Colonial Networks and Geographies
In my continuing work on a book manuscript on architecture and racial politics during the late-Fascist era in Italy, I am writing about the organization and displays of the Italian Overseas Exhibition. This politically charged representation of Italy”s colonies was held in the Fuorigrotta (literally, “beyond the grotto”) area of Naples, beginning in May of 1940. One of the most striking aspects of the event was its display of a combination of networks of industrial and commercial enterprise that extended outwards from Italy to its overseas possessions with colonial geographies that were transported back. The resulting exhibition evidenced a rather dramatic contrast that was immediately apparent in the buildings and spaces of the site. One half was organized in the manner of a conventional urban plan, with a Historic Section that was dedicated to representing Italy”s colonies dating back to the Roman period as well as a Production Section that encompassed its current economic and industrial activities abroad. The other half was called the Geographic Section, and it presented Italy”s overseas possessions through a series of pavilions located in a highly contrived parkscape created with transplanted flora. Notably, this section also included a zoo with representative species.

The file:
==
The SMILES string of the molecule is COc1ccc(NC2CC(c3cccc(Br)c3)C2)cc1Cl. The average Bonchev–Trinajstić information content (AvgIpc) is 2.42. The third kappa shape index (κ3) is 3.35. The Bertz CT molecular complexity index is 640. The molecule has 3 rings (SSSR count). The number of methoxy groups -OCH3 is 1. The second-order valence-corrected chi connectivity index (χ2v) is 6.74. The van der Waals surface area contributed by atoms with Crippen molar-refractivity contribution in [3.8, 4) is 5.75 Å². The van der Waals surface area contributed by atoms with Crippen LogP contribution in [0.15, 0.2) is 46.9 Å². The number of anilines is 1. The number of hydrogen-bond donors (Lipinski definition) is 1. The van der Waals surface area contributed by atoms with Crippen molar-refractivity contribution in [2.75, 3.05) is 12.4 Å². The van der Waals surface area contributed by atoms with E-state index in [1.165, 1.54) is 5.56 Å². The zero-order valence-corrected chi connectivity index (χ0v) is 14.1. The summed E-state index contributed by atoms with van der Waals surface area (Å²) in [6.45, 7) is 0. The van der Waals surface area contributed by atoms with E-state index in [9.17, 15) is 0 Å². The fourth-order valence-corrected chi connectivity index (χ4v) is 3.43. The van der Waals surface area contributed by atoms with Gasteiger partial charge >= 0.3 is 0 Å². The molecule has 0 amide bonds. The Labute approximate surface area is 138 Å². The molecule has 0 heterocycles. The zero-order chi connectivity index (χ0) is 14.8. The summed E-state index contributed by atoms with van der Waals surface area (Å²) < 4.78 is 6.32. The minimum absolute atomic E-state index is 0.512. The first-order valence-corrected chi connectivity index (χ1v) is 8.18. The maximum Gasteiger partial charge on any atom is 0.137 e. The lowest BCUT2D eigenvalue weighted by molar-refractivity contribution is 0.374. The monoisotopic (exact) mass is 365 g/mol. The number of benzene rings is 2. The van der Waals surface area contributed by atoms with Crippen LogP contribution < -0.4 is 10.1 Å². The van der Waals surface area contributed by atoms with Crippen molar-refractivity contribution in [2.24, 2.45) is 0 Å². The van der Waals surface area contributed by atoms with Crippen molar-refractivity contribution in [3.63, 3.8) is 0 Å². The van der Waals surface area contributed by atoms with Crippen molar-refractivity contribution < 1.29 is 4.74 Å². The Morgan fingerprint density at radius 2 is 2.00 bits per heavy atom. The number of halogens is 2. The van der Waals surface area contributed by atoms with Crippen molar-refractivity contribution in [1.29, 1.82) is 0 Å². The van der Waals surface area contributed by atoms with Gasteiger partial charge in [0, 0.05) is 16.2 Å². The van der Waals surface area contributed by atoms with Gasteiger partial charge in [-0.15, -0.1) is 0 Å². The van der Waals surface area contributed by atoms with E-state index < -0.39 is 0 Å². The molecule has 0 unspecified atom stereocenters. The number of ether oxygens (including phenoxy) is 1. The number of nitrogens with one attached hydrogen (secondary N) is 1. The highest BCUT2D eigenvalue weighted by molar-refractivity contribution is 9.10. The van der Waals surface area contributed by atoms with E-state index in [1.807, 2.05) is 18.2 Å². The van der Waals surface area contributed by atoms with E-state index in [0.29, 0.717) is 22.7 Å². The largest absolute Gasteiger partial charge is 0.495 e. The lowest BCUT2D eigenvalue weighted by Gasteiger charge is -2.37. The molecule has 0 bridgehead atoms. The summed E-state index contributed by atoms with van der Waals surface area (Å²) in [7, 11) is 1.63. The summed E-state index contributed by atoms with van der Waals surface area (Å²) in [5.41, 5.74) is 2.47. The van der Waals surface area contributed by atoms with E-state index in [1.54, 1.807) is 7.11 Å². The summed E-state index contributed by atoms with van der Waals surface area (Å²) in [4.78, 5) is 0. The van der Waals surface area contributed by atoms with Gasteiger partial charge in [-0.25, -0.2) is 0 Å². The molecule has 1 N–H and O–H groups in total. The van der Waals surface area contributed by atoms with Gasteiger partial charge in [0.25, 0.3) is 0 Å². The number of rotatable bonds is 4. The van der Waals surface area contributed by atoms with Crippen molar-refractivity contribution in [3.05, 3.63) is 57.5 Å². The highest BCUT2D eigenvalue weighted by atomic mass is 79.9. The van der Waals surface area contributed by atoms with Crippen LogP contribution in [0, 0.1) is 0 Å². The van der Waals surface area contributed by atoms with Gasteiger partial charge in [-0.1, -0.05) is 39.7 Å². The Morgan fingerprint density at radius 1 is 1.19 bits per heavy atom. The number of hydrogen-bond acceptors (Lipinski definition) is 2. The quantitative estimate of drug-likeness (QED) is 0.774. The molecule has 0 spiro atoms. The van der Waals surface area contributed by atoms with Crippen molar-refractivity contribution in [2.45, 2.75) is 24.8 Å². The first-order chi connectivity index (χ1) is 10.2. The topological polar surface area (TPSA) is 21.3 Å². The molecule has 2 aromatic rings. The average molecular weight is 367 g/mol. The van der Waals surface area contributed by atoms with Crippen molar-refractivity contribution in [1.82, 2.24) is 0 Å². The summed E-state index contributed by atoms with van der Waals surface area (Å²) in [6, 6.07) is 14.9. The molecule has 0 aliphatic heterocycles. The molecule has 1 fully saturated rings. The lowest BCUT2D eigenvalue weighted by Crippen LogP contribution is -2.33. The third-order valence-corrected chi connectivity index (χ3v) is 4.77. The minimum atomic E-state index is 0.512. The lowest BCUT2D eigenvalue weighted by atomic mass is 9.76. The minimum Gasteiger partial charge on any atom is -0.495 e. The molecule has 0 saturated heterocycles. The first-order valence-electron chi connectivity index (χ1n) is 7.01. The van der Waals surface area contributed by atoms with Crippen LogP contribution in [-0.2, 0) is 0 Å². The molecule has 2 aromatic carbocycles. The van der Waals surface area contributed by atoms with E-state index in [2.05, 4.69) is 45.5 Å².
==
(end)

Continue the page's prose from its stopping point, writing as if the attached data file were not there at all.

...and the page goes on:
The Production Section of the Italian Overseas Exhibition was quite unusual when considering the typical nature of such European displays. Indeed, the 1931 Paris Colonial Exhibition was primarily focused on communicating the indigenous culture of the various colonial lands rather than the accomplishments of their respective colonizing nations. In contrast with this approach, the Naples exhibition attempted to convey the current economic networks that extended into Italy”s African Empire, providing both evidence of and incentive for Italian enterprise. In so doing, it embraced the full range of economic activity, with a major focus being on the extraction of goods and materials. These displays included a combination of fishing industries, the harvesting of agricultural products, such as bananas, tobacco and coffee, and the mining of minerals and other natural resources. Another facet of the Production Section were exhibits that included consumer goods, as well as larger products of industry, with a particular focus on various modes of transportation, including cars, trucks and railways. There were also displays related to forms of infrastructure that ranged from the construction of roads and transportation systems to electrical and sanitary services. A particularly compelling example is the system of the Banca d”Italia, which had already established branches in Eritrea, Somalia, Libya and Ethiopia. The significance of the bank as an instrument of colonization is evident in its many advertisements, one of which employs a map of Italy”s colonial empire in Africa flanked by images of the accomplishments of this network of financial support.